Too Hot to Handle: The Race for Cold Fusion

Princeton University Press
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Frank Close, a leading physicist and talented popular science writer, reveals the true story of the cold fusion controversy--a story ignored until now in spite of the glare of publicity surrounding Martin Fleischmann and Stanley Pons. On March 23, 1989, these two Utah scientists held an astonishing press conference, maintaining that they had succeeded, working in secret, in harnessing atomic fusion. What was the basis for their claims to have achieved cold fusion in a test tube in a basement laboratory, while other scientists--using magnets as big as houses and temperatures hotter than those in the center of the sun--were failing to produce as much power as they were using? Why did Fleischmann and Pons proclaim their "discovery" at a news conference, when first announcements of scientific results are almost always made within the scientific community? Why did the full-blown media event inspired by their initial report cause governments to reorient their research programs in hopes of cornering the "new technology"? And why did some scientists recklessly abandon their traditional painstaking methods in haste to be first to prove or discredit the experiment? Acquainted at first hand with investigations of cold fusion on two continents, Close is uniquely qualified to probe the motivations behind Fleischmann's and Pons's startling assertions and to explore the intellectual and political turmoil that surrounded the cold fusion debate.

Originally published in 1991.

The Princeton Legacy Library uses the latest print-on-demand technology to again make available previously out-of-print books from the distinguished backlist of Princeton University Press. These editions preserve the original texts of these important books while presenting them in durable paperback and hardcover editions. The goal of the Princeton Legacy Library is to vastly increase access to the rich scholarly heritage found in the thousands of books published by Princeton University Press since its founding in 1905.

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Additional Information

Publisher
Princeton University Press
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Published on
Jul 14, 2014
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Pages
388
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ISBN
9781400861606
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Language
English
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Genres
Science / History
Science / Physics / Atomic & Molecular
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Content Protection
This content is DRM protected.
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Eligible for Family Library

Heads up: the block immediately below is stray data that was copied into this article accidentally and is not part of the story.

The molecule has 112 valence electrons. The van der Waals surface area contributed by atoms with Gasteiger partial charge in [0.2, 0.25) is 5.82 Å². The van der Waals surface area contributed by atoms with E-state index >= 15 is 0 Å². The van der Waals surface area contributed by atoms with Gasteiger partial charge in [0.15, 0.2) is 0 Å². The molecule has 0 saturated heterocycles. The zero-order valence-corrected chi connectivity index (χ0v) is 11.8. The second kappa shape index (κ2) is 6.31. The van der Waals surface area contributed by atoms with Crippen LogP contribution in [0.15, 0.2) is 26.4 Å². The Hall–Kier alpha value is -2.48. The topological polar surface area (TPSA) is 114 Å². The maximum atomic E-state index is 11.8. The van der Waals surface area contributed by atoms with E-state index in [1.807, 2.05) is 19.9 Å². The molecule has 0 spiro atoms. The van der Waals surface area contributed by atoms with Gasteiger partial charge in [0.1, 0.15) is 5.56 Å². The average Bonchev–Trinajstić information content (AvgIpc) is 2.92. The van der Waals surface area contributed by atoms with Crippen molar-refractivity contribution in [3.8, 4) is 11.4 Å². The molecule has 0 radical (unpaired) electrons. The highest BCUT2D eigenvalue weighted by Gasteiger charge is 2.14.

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What is 'nothing'? What remains when you take all the matter away? Can empty space - a void - exist? This Very Short Introduction explores the science and the history of the elusive void: from Aristotle who insisted that the vacuum was impossible, via the theories of Newton and Einstein, to our very latest discoveries and why they can tell us extraordinary things about the cosmos. Frank Close tells the story of how scientists have explored the elusive void, and the rich discoveries that they have made there. He takes the reader on a lively and accessible history through ancient ideas and cultural superstitions to the frontiers of current research. He describes how scientists discovered that the vacuum is filled with fields; how Newton, Mach, and Einstein grappled with the nature of space and time; and how the mysterious 'aether' that was long ago supposed to permeate the void may now be making a comeback with the latest research into the 'Higgs field'. We now know that the vacuum is far from being empty - it seethes with virtual particles and antiparticles that erupt spontaneously into being, and it also may contain hidden dimensions that we were previously unaware of. These new discoveries may provide answers to some of cosmology's most fundamental questions: what lies outside the universe, and, if there was once nothing, then how did the universe begin? ABOUT THE SERIES: The Very Short Introductions series from Oxford University Press contains hundreds of titles in almost every subject area. These pocket-sized books are the perfect way to get ahead in a new subject quickly. Our expert authors combine facts, analysis, perspective, new ideas, and enthusiasm to make interesting and challenging topics highly readable.
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